Donizetti – L’elisir d’amore
Adina – Jessica Pratt
Nemorino – Pavol Breslik
Belcore – Paolo Bordogna
Dulcamara – Roberto de Candia
Giannetta – Mercedes Gancedo
Cor del Gran Teatre del Liceu, Orquestra Simfònica del Gran Teatre del Liceu / Ramón Tebar.
Stage director – Mario Gas.
Gran Teatre del Liceu, Barcelona, Catalonia. Sunday, January 7th, 2018.
Some Italian warmth was certainly welcome on this grey, rainy January afternoon in the eternally beautiful Catalan capital. Mario Gas’ production of l’elisir d’amore has its origins in a production premiered at the Teatre Grec back in 1983. Over the years it has been redesigned and rebuilt, with the sets used this evening made for the run in 2005. Gas returned to direct this new cast. This is clearly a production that has had a long gestation and a long history at the Liceu.
I start with these thoughts as it struck me that Gas’ staging is very much of another age. An age where the principals just faced the front and delivered and likewise the chorus stood facing the front declaiming their music. Set in the Italy of the fascist period – the old Italian flag was seen in Act 2 – this is a theme that seems barely explored. There could have been a deep seam to mine there for the right director, of how to maintain love within a fascist state, yet here it seemed to have been an afterthought. Belcore was congenial rather than threatening, for example. Instead, what we get is sheer escapism and the celebration of a life-affirming work. There are some nice ideas – the reprise of Dulcamara’s closing number after the final curtain with Dulcamara entering in the auditorium and his minions handing out elixirs; or the opening of Act 2, with the orchestra playing out of tune until the maestro leaves the onstage wedding party to return to the pit and start the act proper. Far too often, however, the principals and chorus were parked at the front, barely looking and barely relating to one another. There were also issues with the blocking, with characters at times being obscured due to the location of others on stage.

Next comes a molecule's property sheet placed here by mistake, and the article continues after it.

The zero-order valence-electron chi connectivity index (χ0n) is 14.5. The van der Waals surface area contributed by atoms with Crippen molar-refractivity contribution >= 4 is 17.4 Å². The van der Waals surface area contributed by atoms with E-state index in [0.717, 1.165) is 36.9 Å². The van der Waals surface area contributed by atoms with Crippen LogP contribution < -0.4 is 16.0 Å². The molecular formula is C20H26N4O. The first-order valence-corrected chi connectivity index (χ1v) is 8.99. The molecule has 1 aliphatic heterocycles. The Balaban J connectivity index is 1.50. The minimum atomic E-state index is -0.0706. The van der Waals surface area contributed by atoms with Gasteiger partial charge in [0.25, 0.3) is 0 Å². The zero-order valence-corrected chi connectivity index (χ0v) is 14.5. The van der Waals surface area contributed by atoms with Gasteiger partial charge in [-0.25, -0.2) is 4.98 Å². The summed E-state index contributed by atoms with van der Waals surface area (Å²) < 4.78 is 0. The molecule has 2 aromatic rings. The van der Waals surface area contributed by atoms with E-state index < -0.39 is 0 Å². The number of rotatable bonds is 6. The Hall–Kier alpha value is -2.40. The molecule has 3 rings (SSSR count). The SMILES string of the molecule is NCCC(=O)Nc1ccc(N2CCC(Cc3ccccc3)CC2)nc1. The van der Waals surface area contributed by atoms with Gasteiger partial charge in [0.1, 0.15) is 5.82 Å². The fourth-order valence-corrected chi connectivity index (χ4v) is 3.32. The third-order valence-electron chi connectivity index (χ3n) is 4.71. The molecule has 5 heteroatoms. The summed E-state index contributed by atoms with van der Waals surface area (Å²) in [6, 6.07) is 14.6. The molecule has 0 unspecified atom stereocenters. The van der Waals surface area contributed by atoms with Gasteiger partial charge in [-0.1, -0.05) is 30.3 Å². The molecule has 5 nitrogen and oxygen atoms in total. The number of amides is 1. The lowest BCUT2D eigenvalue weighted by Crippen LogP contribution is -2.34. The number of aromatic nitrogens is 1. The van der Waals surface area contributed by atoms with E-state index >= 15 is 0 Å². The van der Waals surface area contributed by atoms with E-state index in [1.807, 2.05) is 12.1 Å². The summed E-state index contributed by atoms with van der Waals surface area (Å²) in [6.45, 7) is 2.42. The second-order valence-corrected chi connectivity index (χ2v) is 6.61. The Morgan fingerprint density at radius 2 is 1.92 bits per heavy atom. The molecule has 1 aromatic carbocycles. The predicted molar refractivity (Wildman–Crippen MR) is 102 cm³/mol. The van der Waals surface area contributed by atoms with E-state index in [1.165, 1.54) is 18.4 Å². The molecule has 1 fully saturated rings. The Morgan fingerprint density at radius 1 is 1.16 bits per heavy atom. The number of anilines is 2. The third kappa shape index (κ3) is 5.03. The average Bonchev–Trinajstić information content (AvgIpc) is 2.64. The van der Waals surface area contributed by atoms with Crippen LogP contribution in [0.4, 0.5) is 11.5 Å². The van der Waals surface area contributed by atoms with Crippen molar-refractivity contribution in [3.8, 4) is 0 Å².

Pavol Breslik’s Nemorino used the standing and delivering to his benefit. His was a very introvert Nemorino, one who used his awkwardness and inability to look at Adina, to the benefit of the creation of his character. He was wonderfully gauche and goofy and was also capable of real tenderness and love, nowhere more so than in an ‘una furtiva lagrima’ of almost unbearable generosity and beauty. His breath control was staggering – phrases that so many before him have had to chop up, he sang in seemingly endless lines. His legato was impeccable and his light, lyric tenor had genuine charm to spare. His ability to pull out a splendid messa di voce was spellbinding. Breslik is a natural stage animal and lit up the stage whenever he appeared.